Are tasting menus the be-all and end-all of fine dining, or is there a place for à la carte in our high-end restaurants? Diners have more choice than ever before in our South African restaurants – from multi-course, theatrical tasting menus (the full food journey or a reduced chef’s menu), to perfectly curated seasonal à la carte dining. How do you choose what to opt for as a restaurant enthusiast and foodie, and how does a chef decide on a menu offering for a new restaurant? We put the question to three of South Africa’s best-known chefs to get their take.
In praise of tasting menus
Eat Out S.Pellegrino & Acqua Panna Chef of the Year 2019, BERTUS BASSON, has a food philosophy rooted in traditional South African food culture and an impressive stable of restaurants in Stellenbosch and the Winelands, which range from fine dining establishments to casual eateries.
“From the practical perspective I like tasting menus with a small amount of choice,” Bertus says. His tasting menus at Eike, Chorus, and Clara’s Barn offer a choice of two dishes when it comes to the mains. “It gives enough scope to choose but it allows us to run the restaurant in a much more focussed way. Instead of putting the energy into choices, we put our energy into finding better produce, and running the restaurant a little bit leaner. It’s also fresher. When the guests come in, they’ll have a wonderful experience.”
Freshness is key and tasting menus allow you to be in control of that. “If you travel through the Karoo, which I do a lot because I really like the Karoo,” he says, “and you rock up in a small town and there’s a big menu with 10 starters and 10 main courses, nothing is going to be fresh. If there’s no menu and they say, ‘You’ll eat what we’re going to feed you’, I’m really happy with that. You eat from the region; you eat what’s fresh.”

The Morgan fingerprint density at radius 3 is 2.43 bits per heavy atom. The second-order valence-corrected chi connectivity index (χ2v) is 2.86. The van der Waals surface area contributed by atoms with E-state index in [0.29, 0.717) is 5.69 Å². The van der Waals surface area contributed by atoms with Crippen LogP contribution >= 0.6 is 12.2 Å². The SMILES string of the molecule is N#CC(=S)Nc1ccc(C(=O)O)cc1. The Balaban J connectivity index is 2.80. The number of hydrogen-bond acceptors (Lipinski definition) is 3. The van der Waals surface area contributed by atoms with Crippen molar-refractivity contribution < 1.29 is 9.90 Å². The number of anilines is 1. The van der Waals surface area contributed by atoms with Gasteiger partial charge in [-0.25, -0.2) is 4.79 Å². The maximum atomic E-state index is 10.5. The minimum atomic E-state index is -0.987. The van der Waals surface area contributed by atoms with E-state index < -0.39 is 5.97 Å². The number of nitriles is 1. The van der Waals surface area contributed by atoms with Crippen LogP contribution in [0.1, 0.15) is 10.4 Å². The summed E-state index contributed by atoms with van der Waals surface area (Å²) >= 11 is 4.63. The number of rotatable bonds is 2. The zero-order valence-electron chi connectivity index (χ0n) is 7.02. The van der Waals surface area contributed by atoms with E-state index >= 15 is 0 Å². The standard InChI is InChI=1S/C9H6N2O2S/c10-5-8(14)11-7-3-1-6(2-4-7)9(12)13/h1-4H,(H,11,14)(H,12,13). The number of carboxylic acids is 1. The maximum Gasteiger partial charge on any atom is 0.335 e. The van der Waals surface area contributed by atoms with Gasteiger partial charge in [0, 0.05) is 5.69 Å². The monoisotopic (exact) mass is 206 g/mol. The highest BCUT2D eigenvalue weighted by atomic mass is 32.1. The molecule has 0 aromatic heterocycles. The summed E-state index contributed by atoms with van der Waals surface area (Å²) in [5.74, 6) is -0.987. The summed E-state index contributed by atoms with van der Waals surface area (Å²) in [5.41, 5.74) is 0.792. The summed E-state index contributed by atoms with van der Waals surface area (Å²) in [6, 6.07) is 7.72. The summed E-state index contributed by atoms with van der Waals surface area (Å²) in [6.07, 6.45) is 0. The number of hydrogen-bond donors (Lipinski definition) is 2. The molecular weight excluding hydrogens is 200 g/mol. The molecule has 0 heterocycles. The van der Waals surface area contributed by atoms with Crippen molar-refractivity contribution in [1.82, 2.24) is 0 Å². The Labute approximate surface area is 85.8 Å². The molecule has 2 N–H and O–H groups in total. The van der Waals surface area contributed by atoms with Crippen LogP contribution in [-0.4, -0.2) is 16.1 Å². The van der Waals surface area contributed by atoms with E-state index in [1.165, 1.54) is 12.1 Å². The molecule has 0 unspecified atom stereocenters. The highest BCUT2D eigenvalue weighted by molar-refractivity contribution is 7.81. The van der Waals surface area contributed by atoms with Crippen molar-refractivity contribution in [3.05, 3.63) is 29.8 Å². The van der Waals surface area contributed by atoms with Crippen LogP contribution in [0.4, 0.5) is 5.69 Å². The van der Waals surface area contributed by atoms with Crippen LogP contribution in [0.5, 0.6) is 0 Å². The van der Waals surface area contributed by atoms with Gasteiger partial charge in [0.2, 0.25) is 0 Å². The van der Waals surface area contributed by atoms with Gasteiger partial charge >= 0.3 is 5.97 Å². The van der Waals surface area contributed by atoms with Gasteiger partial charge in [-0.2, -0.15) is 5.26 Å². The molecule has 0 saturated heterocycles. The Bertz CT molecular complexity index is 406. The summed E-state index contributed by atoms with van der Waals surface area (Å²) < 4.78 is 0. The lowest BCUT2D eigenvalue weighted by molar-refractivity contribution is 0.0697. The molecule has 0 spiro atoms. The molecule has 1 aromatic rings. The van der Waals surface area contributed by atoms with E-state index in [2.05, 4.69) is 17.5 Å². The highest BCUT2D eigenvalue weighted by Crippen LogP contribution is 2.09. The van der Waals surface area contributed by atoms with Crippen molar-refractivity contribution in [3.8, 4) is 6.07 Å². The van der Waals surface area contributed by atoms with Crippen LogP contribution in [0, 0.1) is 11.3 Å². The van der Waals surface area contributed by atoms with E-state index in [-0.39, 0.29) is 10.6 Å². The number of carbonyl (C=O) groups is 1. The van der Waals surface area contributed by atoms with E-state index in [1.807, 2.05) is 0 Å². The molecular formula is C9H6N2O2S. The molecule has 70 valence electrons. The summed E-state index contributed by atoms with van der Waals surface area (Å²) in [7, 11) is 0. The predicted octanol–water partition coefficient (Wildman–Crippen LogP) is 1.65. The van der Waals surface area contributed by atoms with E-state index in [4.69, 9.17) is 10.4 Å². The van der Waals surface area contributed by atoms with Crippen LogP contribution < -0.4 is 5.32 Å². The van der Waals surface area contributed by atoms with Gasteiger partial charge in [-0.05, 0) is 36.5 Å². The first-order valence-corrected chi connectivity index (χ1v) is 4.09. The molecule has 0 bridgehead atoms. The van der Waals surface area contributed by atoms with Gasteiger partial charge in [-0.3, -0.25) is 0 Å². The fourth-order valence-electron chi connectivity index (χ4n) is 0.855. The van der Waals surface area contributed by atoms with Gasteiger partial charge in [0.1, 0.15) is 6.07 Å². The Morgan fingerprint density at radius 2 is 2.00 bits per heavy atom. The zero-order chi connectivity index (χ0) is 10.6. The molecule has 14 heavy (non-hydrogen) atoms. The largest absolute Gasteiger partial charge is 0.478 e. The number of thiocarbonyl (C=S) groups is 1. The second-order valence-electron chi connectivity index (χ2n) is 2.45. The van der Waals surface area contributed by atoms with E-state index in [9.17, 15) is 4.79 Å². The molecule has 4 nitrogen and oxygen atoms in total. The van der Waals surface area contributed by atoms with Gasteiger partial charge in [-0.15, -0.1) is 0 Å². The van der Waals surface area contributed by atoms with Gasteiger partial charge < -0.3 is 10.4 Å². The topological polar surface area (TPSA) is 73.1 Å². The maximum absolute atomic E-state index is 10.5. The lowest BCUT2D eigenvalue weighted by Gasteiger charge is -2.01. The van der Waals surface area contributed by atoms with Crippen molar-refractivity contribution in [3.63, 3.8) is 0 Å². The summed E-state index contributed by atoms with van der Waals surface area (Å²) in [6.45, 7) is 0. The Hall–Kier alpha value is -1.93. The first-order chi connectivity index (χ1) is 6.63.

Tasting menus allow you to source more sustainably and can encompass a broader range of ingredients, he says. “For example, we can’t always buy enough of one species of fresh fish to get through a whole day. So, I might get a bit of Cape salmon or yellowtail and supplement that with fresh hake. I’d serve fresh harder (grey mullet) or mackerel, any time over kingklip, it’s more delicious, more sustainable.”
And you can include dishes that guests might be hesitant to order on an à la carte menu. “We’ve got to make space for lesser-known ingredients, to challenge the dining public a little bit more and you can do that on a tasting menu. A pork rump is a wonderful cut of lamb kidney. You can’t fill a menu with offal, but you can expose people to a few new things, and South African people are quite adventurous.”
Bertus feels that there is a place for à la carte menus, such as in family restaurants, your local Italian, or a steakhouse, “but in fine restaurants I think people should learn to trust the chef. It’s all about the experience.”
His conclusion: “The tasting menu works like a bomb. It makes the industry more sustainable, the team gets to focus on the right places, and the team works fewer hours. It’s a win-win in restaurants like mine.”
Going above and beyond – there’s a place for both
Recently returned from the World’s 50 Best awards sponsored by S.Pellegrino & Acqua Panna in Valencia, where his Cape Town restaurant FYN was presented with the prestigious Flor de Caña Sustainable Restaurant Award for 2023, PETER TEMPELHOFF says there’s a place for both à la carte and tasting menus in fine dining.
“Tasting menus give you a far easier way to curate an experience for somebody. Here at FYN we want to tell our story through our food. There’s no better way to tell a story than to guide someone through what you want them to experience.”
Sustainability is also a big factor, “We know exactly how many guests are dining with us, we know exactly how much of each course we need. It’s far more sustainable to have exactly the food you need for the night, as opposed to over-prepping on stuff. So, it’s a more efficient way of running a business with zero wastage.”